So what quantity of PGMs is used in vehicles today? The U.S. Department of Energy (DOE) estimates that roughly 6 grams of PGMs will be used in the average gasoline-powered light-duty vehicle in 2020. Meanwhile, the DOE has a goal to reduce the amount of PGMs used in hydrogen fuel cells to 0.09 grams per horsepower by 2020. One gram is roughly equivalent to the mass of a small paper clip, so these numbers are hardly impressive on their own. But it's all relative.

Consider that a Toyota Mirai is rated at 151 hp. That means each Mirai will require about 14 grams of PGMs if the DOE end-of-decade target is achieved. That's much more than the average gasoline-powered vehicle. Here's how it stacks up, and what other popular cars would require if they were powered by hydrogen using today's technology:



PGMs Required, grams

% Increase Over Base Case

Gasoline light-duty (base case)


6.0 g


Honda Clarity

138 hp

12.9 g


Toyota Mirai

151 hp

14.1 g


Chevy Bolt

200 hp

18.6 g


Ford Mustang

300 hp to 435 hp

28 g to 40.5 g

366% to 576%

Tesla Model S

382 hp to 691 hp

35.6 g to 64.4 g

493% to 973%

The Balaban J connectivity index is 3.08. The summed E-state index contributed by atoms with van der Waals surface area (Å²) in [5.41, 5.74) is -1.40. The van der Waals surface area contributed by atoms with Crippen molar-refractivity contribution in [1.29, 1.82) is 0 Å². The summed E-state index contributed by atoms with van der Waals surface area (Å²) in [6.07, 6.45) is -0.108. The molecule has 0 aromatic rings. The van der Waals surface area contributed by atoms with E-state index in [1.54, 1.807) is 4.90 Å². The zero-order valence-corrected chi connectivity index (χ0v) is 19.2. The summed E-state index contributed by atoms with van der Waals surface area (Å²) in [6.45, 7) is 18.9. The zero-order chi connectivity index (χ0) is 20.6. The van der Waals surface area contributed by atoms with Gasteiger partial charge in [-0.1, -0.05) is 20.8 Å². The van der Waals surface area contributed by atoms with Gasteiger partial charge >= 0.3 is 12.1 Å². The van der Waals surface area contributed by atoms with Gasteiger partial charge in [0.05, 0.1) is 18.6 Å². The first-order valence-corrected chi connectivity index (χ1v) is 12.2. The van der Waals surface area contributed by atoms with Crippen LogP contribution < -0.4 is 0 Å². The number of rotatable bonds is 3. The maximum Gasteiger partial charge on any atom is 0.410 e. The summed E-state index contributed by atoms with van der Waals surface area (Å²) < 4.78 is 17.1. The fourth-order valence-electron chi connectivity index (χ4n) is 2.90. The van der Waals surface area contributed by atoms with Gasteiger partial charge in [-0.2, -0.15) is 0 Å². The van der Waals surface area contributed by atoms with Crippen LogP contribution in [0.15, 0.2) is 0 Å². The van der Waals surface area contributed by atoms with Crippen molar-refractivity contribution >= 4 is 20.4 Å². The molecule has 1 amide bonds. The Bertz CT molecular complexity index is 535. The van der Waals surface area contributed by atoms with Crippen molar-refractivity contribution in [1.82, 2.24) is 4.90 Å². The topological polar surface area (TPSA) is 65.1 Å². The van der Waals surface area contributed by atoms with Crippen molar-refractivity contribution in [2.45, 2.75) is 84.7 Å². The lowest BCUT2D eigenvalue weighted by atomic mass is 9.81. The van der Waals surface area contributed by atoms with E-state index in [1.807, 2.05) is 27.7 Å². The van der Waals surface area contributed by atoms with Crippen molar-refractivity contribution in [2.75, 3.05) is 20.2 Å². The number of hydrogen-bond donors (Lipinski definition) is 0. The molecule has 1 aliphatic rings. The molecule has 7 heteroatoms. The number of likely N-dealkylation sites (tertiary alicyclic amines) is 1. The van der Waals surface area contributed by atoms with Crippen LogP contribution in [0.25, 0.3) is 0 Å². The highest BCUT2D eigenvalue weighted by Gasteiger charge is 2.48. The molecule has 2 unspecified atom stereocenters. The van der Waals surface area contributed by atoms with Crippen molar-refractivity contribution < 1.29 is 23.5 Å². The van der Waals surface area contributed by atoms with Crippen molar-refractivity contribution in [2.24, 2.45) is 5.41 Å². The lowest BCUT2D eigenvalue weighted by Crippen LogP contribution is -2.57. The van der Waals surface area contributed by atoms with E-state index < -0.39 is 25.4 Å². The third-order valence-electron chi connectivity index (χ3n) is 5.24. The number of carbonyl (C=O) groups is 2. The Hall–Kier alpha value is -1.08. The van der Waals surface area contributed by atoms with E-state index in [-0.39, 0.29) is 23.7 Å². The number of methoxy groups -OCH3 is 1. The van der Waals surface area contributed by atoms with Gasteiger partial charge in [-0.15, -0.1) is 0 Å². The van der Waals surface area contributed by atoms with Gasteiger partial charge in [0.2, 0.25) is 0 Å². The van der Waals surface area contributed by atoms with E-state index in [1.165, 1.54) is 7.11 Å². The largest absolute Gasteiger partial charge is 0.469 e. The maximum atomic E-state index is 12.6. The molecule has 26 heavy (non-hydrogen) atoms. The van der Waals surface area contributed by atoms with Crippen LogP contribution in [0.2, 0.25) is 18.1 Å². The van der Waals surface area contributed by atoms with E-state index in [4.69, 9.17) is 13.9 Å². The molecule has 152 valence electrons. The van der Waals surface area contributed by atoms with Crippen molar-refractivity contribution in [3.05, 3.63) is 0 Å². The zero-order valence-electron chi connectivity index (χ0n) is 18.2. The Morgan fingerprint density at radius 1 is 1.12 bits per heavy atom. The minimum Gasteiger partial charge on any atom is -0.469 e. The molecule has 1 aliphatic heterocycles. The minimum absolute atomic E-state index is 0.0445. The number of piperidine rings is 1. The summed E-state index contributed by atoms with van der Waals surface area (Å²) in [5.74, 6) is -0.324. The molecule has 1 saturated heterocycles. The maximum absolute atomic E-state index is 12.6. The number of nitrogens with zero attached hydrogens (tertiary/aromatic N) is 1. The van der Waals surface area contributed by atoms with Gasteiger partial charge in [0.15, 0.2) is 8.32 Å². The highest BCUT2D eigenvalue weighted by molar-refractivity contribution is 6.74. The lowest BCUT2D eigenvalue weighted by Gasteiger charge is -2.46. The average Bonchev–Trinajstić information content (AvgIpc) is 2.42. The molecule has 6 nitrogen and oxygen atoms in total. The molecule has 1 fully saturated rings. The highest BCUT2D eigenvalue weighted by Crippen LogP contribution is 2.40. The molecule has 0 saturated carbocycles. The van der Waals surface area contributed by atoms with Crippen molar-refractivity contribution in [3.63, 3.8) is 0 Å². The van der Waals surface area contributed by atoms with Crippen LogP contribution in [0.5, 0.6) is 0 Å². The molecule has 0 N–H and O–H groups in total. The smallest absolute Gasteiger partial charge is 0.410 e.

Data sources: U.S. Department of Energy, Toyota, Tesla, General Motors, Ford. Calculations by author.

...and you get the idea.

To be fair, Toyota engineers have made several impressive advances in fuel-cell technology that should allow the company to reduce the amount of PGMs required for its hydrogen-vehicle platform, and eventually lead to more powerful engines (it has even opened up its patent portfolio). But without truly incredible improvements, the hydrogen-car revolution faces nearly insurmountable hurdles.

Enough to go around?

The production of PGMs is perhaps the largest obstacle. Consider that PGM production is measured in kilograms, not metric tons like most materials. In 2016 nearly 380,000 kilograms of platinum and palladium were mined globally -- roughly the mass of two blue whales. That's it. Another 125,000 kilograms were recycled from scrap metal (totaling three blue whales, if you want to get cocky).